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Grieving on Saint Patrick’s Day

Remembering my mother’s sorrow for her child loss.

For many, Saint Patrick’s Day is just a day to wear green and drink beer. There are Saint Patrick’s Day parades across the U.S., and where I live, the San Antonio River is dyed green. There is much more to this saint, however.

Surprisingly, Saint Patrick was neither born Irish nor canonized as a saint. He was born in the Roman empire, likely somewhere in Britain which was a part of the empire at the time of his birth in the 5th century. When he was a teenager, he was taken by Irish raiders and forced into slavery in Ireland.

Several years later, he escaped Ireland to return to Britain. He was converted to Christianity and had a dream which convinced him to evangelize the Irish. He eventually became a bishop and returned to Ireland. He was not popular initially due to the influence of the druids and pagan festivals. Because he knew the language and the culture, however, Saint Patrick was able to convert many to Christianity. He stood for the causes of women, slaves, and the poor, and had a great influence on Irish culture.

According to legend, Saint Patrick used the shamrock as a metaphor to explain the Holy Trinity to new Christians. The shamrock has one stem, but three leaves representing the Father, the Son, and the Holy Spirit. His known written works are the Confessio, which described his own spiritual journey, and Letter to Coroticus, in which he criticized the British who abused Irish Christians.

There was not a formal process for canonization in the first millennium when Patrick died, but he is commonly referred to as a saint because of his Christian religious influence and work. March 17th was thought to be the day of his death, hence the day of celebration of his life. This day occurred during Lent, and legend has it that the Irish would take this day off from Lenten sacrifices for celebration, leading to the modern celebrations on this day.

Saint Patrick’s Day holds special meaning for me because it was my mother’s birthday. She was proud of the Irish heritage in her family. My mother was the last of eleven children in her family and was named for the nurse, Zona, that cared for my grandmother at her childbirth. My mother’s second child was born on her Saint Patrick’s Day birthday. Her name was Zee Ann, so she was my mother’s namesake and birthday twin.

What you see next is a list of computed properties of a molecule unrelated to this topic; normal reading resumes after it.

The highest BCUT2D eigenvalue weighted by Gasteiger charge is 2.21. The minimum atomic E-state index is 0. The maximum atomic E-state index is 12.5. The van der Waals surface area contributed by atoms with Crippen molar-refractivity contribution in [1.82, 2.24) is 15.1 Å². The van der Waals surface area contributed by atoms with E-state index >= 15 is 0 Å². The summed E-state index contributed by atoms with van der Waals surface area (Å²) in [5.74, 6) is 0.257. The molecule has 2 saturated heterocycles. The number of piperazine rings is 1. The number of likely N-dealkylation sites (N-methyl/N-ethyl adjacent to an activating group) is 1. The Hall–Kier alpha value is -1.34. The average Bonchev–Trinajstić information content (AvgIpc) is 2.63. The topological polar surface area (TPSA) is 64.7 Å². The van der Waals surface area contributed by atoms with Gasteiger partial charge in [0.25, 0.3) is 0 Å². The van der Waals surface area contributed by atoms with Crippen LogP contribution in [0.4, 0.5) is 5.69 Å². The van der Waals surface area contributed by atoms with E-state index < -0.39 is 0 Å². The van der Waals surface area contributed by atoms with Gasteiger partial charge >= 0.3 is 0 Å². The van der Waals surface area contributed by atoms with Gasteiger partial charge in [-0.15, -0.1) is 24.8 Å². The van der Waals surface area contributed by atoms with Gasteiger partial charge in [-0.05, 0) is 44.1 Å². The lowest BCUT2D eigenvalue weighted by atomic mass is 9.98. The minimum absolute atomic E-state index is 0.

Zee Ann was special because she was a wonderful playmate to her older sibling, my brother David, who was developmentally disabled from lack of oxygen at birth. She was also everyone’s sweetheart — a wonderful disposition, strawberry blond hair with curls, dimpled cheeks, and a dazzling smile.

Photo of Zee Ann by C. Wayne Evans, circa 1952

Zee Ann died in a car accident when she was three years old. This was the early 1950’s, before car seats and seat belts. She was thrown from the car.

I was born four years after Zee Ann died, so I never knew her. When I was young, I did not understand what it meant to lose a child. After I had children, I realized a love deeper than I ever thought possible and child loss was unimaginable. It was only after we lost our younger son, Will, to mental illness and suicide, that I knew fully the devastation and indescribable pain of losing a child.

When I was growing up, I would seek not just a birthday card, but a Saint Patrick’s Day birthday card to give my mother, and was so pleased when I found one. I remember one of her birthdays in particular when I proudly presented her with the special card. That year, all she could manage was a thin smile and her eyes were far away and full of sorrow. I was disappointed and somewhat resentful at the time that she could not enjoy her birthday because of grief for Zee Ann. As I grew older, I, too mourned the loss of this beautiful sister that I never knew.

I recognize now that grief, especially grief from losing a child, pops up in waves when it will and stays till it is done. We can learn to live with this kind of grief, but it is a journey that is never really over.

This year, a decade after my mother’s death and a half a century after my sister Zee Ann’s death, I will smile on Saint Patrick’s Day with my remembrances of them, and rejoice that they are now celebrating their birthdays together. Again.


For more information about ways to cope with life’s difficulties, check out my book, Breath for the Soul: Self-Care Steps to Wellness

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